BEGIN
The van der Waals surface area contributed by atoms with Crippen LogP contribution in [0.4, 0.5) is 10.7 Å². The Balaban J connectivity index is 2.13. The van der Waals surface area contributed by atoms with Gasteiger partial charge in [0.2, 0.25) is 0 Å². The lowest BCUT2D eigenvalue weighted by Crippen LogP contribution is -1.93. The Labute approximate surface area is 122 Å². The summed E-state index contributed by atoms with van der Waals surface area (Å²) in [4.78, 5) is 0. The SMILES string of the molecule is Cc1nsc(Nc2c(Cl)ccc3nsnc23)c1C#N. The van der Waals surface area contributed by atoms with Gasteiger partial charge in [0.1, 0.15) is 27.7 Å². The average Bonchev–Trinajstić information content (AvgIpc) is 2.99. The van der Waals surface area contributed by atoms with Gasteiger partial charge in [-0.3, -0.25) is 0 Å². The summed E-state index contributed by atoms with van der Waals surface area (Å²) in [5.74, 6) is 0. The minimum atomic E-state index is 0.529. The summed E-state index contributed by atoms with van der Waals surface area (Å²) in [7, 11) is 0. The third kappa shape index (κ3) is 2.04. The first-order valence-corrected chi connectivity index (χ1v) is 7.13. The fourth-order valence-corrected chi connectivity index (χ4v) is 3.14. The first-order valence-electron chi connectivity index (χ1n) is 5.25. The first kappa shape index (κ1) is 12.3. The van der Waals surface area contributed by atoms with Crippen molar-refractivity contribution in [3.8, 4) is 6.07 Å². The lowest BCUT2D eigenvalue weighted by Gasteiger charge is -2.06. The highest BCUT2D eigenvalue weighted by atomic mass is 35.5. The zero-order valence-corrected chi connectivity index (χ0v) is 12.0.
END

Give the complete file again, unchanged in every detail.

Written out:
The van der Waals surface area contributed by atoms with Crippen LogP contribution in [0.4, 0.5) is 10.7 Å². The Balaban J connectivity index is 2.13. The van der Waals surface area contributed by atoms with Gasteiger partial charge in [0.2, 0.25) is 0 Å². The lowest BCUT2D eigenvalue weighted by Crippen LogP contribution is -1.93. The Labute approximate surface area is 122 Å². The summed E-state index contributed by atoms with van der Waals surface area (Å²) in [4.78, 5) is 0. The SMILES string of the molecule is Cc1nsc(Nc2c(Cl)ccc3nsnc23)c1C#N. The van der Waals surface area contributed by atoms with Gasteiger partial charge in [0.1, 0.15) is 27.7 Å². The average Bonchev–Trinajstić information content (AvgIpc) is 2.99. The van der Waals surface area contributed by atoms with Gasteiger partial charge in [-0.3, -0.25) is 0 Å². The summed E-state index contributed by atoms with van der Waals surface area (Å²) in [5.74, 6) is 0. The minimum atomic E-state index is 0.529. The summed E-state index contributed by atoms with van der Waals surface area (Å²) in [7, 11) is 0. The third kappa shape index (κ3) is 2.04. The first-order valence-corrected chi connectivity index (χ1v) is 7.13. The fourth-order valence-corrected chi connectivity index (χ4v) is 3.14. The first-order valence-electron chi connectivity index (χ1n) is 5.25. The first kappa shape index (κ1) is 12.3. The van der Waals surface area contributed by atoms with Crippen molar-refractivity contribution in [3.8, 4) is 6.07 Å². The lowest BCUT2D eigenvalue weighted by Gasteiger charge is -2.06. The highest BCUT2D eigenvalue weighted by atomic mass is 35.5. The zero-order valence-corrected chi connectivity index (χ0v) is 12.0.